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Jack and the Corvid Clean-up Crew - UPDATE October 2, 2022

One-eyed Jack

A highlight today was seeing One-Eyed Jack again today. He sat in his spot as I opened Oats n Honey Granola Bars for him and crunched them up to make them easier for him to chew. He had trouble with hard hazelnuts earlier. After about a dozen bars, he said it was time to go and wandered off in no hurry, stopping to eat grass several times. I followed him at a distance because I don’t know how many times he will come back again this year, and I wondered where he was headed. The picture is of him stopped, eating grass and hearing the camera click.

Crow Crow

With bears absent most of the day, the Corvid Clean-up Crew can swoop in and make sure nothing goes to waste. It consists of about 30 crows, less than a dozen ravens, and a dozen or so blue jays, all members of the family Corvidae. Watching them, they seem so aware. I looked them up on Wikipedia, which said Corvids display remarkable intelligence for animals of their size, and are among the most intelligent birds thus far studied.[5] Specifically, members of the family have demonstrated self-awareness in mirror tests (European magpies) and tool-making ability (e.g. crows and rooks[6]), skills which until recently were thought to be possessed only by humans and a few other higher mammals. Their total brain-to-body mass ratio is equal to that of non-human great apes and cetaceans, and only slightly lower than that of humans.[7]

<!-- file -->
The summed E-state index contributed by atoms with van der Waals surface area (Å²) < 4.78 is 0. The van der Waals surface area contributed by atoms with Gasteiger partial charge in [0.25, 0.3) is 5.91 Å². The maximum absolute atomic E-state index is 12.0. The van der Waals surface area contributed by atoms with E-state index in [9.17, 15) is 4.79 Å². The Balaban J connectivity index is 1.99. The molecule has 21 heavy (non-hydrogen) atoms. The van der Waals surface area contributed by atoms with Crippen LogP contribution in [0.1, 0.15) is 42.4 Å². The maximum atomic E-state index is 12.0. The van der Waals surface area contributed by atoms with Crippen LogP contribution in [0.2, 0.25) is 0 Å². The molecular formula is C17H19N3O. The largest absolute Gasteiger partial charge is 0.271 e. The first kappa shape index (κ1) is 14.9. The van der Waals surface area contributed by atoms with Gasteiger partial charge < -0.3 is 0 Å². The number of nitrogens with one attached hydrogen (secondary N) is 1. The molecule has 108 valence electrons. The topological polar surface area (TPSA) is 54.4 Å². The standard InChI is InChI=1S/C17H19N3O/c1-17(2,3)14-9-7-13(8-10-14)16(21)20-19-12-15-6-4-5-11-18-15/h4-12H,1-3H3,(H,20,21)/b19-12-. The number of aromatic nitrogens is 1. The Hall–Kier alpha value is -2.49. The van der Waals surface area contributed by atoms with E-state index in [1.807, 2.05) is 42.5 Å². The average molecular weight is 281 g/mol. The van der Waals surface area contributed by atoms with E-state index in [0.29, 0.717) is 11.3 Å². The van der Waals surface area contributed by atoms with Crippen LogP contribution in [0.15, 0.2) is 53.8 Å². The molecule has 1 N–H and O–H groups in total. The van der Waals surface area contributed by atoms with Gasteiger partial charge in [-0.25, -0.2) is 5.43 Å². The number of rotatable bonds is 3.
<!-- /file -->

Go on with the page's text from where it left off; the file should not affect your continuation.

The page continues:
Thank you for all you do,
Lynn Rogers, Biologist, Wildlife Research Institute and North American Bear Center

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